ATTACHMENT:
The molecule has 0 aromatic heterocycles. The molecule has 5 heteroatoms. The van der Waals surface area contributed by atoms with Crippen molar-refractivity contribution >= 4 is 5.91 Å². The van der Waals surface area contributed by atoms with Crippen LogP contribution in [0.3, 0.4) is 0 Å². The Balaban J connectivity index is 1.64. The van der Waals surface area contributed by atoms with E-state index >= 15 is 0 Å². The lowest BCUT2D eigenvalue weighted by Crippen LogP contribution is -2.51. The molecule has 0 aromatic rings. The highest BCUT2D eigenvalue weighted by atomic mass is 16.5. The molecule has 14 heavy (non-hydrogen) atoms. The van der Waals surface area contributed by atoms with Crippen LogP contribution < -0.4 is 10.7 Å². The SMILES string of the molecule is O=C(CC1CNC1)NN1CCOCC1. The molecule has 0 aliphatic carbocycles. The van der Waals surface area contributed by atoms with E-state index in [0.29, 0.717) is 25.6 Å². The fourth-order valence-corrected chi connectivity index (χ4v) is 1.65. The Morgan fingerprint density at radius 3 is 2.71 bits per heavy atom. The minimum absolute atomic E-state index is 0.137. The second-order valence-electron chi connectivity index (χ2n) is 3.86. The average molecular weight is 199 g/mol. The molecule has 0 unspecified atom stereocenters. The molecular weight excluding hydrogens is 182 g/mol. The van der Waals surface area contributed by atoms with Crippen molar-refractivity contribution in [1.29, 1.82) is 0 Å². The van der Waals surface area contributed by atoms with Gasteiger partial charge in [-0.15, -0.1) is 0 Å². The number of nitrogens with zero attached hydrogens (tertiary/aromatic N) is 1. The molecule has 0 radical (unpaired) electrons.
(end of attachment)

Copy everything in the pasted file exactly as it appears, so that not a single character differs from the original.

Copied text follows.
The molecule has 0 aromatic heterocycles. The molecule has 5 heteroatoms. The van der Waals surface area contributed by atoms with Crippen molar-refractivity contribution >= 4 is 5.91 Å². The van der Waals surface area contributed by atoms with Crippen LogP contribution in [0.3, 0.4) is 0 Å². The Balaban J connectivity index is 1.64. The van der Waals surface area contributed by atoms with E-state index >= 15 is 0 Å². The lowest BCUT2D eigenvalue weighted by Crippen LogP contribution is -2.51. The molecule has 0 aromatic rings. The highest BCUT2D eigenvalue weighted by atomic mass is 16.5. The molecule has 14 heavy (non-hydrogen) atoms. The van der Waals surface area contributed by atoms with Crippen LogP contribution < -0.4 is 10.7 Å². The SMILES string of the molecule is O=C(CC1CNC1)NN1CCOCC1. The molecule has 0 aliphatic carbocycles. The van der Waals surface area contributed by atoms with E-state index in [0.29, 0.717) is 25.6 Å². The fourth-order valence-corrected chi connectivity index (χ4v) is 1.65. The Morgan fingerprint density at radius 3 is 2.71 bits per heavy atom. The minimum absolute atomic E-state index is 0.137. The second-order valence-electron chi connectivity index (χ2n) is 3.86. The average molecular weight is 199 g/mol. The molecule has 0 unspecified atom stereocenters. The molecular weight excluding hydrogens is 182 g/mol. The van der Waals surface area contributed by atoms with Crippen molar-refractivity contribution in [1.29, 1.82) is 0 Å². The van der Waals surface area contributed by atoms with Gasteiger partial charge in [-0.15, -0.1) is 0 Å². The number of nitrogens with zero attached hydrogens (tertiary/aromatic N) is 1. The molecule has 0 radical (unpaired) electrons.